TSMC, the world’s largest semiconductor manufacturing company, has apparently been hit by a cyberattack at the hands of Russian ransomware gang LockBit. The business has appeared on the gang’s dark web victim blog, with LockBit demanding a $70m ransom for the stolen data.
TSMC says one of its suppliers, IT services provider Kinmax, has been breached, which may have led to the chipmaker’s data being stolen.
TSMC cyberattack: LockBit demanding $70m ransom
Based in Taiwan, TSMC is perhaps the most important company in the semiconductor supply chain, manufacturing 95% of the world’s leading-edge chips for companies such as Apple, AMD, Nvidia and Qualcomm. Its annual revenue last year was $74.9bn.
LockBit has not specified the amount of data it managed to lift from the company, but it has set a deadline of 6 August for payment of the ransom, or it claims it will release the data onto the dark web for all to see.
The blog also gives the option to extend the timer for 24 hours for the price of $5,000, or to destroy all information or download all data at any moment for $70m.
TSMC has issued a statement saying that it is aware of an intrusion into its systems via a third-party hardware supplier, “which led to the leak of information pertinent to server initial setup and configuration.” It claims no customer data was exposed in the breach.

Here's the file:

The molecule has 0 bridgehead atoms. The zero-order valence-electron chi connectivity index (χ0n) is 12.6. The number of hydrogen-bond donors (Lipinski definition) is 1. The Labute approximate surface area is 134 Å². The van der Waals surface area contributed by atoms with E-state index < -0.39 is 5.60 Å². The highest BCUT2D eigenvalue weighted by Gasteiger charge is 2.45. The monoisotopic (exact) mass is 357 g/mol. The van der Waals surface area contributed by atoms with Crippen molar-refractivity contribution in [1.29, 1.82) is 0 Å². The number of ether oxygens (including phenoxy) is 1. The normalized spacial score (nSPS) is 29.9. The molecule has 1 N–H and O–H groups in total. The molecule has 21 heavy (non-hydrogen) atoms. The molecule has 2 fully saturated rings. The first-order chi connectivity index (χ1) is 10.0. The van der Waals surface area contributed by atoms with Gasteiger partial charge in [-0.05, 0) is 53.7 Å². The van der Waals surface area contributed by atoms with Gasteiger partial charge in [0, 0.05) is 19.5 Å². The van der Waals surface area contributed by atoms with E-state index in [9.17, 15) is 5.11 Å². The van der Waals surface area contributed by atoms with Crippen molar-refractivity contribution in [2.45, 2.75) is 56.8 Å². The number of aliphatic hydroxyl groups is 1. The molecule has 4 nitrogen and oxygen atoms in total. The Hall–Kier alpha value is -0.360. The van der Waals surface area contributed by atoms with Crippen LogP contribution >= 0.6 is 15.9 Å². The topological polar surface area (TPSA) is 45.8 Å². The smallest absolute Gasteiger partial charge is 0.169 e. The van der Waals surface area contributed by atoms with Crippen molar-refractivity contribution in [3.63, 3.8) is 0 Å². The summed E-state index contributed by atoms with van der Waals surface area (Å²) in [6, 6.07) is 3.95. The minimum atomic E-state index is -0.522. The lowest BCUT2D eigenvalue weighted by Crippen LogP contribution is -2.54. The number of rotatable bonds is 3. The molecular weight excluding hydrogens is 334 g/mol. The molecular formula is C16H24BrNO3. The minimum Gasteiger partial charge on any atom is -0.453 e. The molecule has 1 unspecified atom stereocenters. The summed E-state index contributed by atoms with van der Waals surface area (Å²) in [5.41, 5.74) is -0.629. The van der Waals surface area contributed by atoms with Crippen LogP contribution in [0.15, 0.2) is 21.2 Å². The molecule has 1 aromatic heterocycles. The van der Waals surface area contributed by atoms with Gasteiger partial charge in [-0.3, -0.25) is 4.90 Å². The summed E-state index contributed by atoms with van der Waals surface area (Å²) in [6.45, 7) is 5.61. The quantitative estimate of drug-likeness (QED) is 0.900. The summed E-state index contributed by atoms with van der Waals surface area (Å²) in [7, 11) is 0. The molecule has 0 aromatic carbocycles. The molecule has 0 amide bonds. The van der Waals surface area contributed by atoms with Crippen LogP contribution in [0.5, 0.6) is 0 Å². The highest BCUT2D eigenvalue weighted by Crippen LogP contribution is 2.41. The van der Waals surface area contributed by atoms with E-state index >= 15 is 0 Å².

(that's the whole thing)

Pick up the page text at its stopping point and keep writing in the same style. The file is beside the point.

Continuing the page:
“After the incident, TSMC has immediately terminated its data exchange with this concerned supplier in accordance with the company’s security protocols and standard operating procedures,” the statement added.
Kinmax Technologies specialises in networking, cloud computing, storage, security and database management. The company was apparently breached on 29 June, and says its “internal specific testing environment was attacked, and some information was leaked”. The leaked content “mainly consisted of system installation preparation that the company provided to our customers,” Kinmax said.
LockBit strikes again
LockBit is a Russian ransomware gang that emerged onto the cybercriminal landscape in 2019. Up to the first quarter of 2023, LockBit has had a total of 1,653 alleged victims, according to a report released by US cybersecurity agency CISA.
The cybercrime group has gained about $91m in ransoms from US victims since its first reported attack in January 2020, the report says.
Lockbit is responsible for numerous high-profile attacks in the UK. So far this year the gang held the Royal Mail to ransom, demanding $80m in Bitcoin. The company did not pay up, calling the demands “ridiculous,” and the gang responded by posting the data, alongside copies of the negotiations between LockBit and Royal Mail’s representatives, online.
It also stole customer data from UK high street retailer WH Smith. The attack targeted personally identifiable information of current and former employees. There has been no indication since of whether or not the company paid the ransom.